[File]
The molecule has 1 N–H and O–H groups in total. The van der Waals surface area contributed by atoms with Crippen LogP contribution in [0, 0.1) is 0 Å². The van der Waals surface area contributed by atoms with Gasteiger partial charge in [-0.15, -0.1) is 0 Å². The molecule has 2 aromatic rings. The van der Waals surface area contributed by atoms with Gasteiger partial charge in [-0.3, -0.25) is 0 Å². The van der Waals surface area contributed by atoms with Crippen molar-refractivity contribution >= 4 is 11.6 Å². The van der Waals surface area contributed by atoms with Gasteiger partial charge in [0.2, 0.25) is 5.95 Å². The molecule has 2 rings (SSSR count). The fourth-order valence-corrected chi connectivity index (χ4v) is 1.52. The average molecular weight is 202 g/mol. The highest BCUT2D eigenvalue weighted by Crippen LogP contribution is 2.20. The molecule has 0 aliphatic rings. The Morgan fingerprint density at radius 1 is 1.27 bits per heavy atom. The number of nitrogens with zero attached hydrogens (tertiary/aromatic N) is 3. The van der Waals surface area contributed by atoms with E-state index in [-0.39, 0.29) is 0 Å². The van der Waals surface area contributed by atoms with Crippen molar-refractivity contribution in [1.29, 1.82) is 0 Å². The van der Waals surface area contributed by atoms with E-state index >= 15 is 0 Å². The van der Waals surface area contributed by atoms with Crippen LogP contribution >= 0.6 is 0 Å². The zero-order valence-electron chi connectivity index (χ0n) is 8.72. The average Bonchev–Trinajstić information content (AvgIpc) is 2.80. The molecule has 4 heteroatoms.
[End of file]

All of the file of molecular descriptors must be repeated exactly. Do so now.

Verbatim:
The molecule has 1 N–H and O–H groups in total. The van der Waals surface area contributed by atoms with Crippen LogP contribution in [0, 0.1) is 0 Å². The van der Waals surface area contributed by atoms with Gasteiger partial charge in [-0.15, -0.1) is 0 Å². The molecule has 2 aromatic rings. The van der Waals surface area contributed by atoms with Gasteiger partial charge in [-0.3, -0.25) is 0 Å². The van der Waals surface area contributed by atoms with Crippen molar-refractivity contribution >= 4 is 11.6 Å². The van der Waals surface area contributed by atoms with Gasteiger partial charge in [0.2, 0.25) is 5.95 Å². The molecule has 2 rings (SSSR count). The fourth-order valence-corrected chi connectivity index (χ4v) is 1.52. The average molecular weight is 202 g/mol. The highest BCUT2D eigenvalue weighted by Crippen LogP contribution is 2.20. The molecule has 0 aliphatic rings. The Morgan fingerprint density at radius 1 is 1.27 bits per heavy atom. The number of nitrogens with zero attached hydrogens (tertiary/aromatic N) is 3. The van der Waals surface area contributed by atoms with E-state index in [-0.39, 0.29) is 0 Å². The van der Waals surface area contributed by atoms with Crippen molar-refractivity contribution in [1.29, 1.82) is 0 Å². The van der Waals surface area contributed by atoms with E-state index >= 15 is 0 Å². The van der Waals surface area contributed by atoms with Crippen LogP contribution >= 0.6 is 0 Å². The zero-order valence-electron chi connectivity index (χ0n) is 8.72. The average Bonchev–Trinajstić information content (AvgIpc) is 2.80. The molecule has 4 heteroatoms.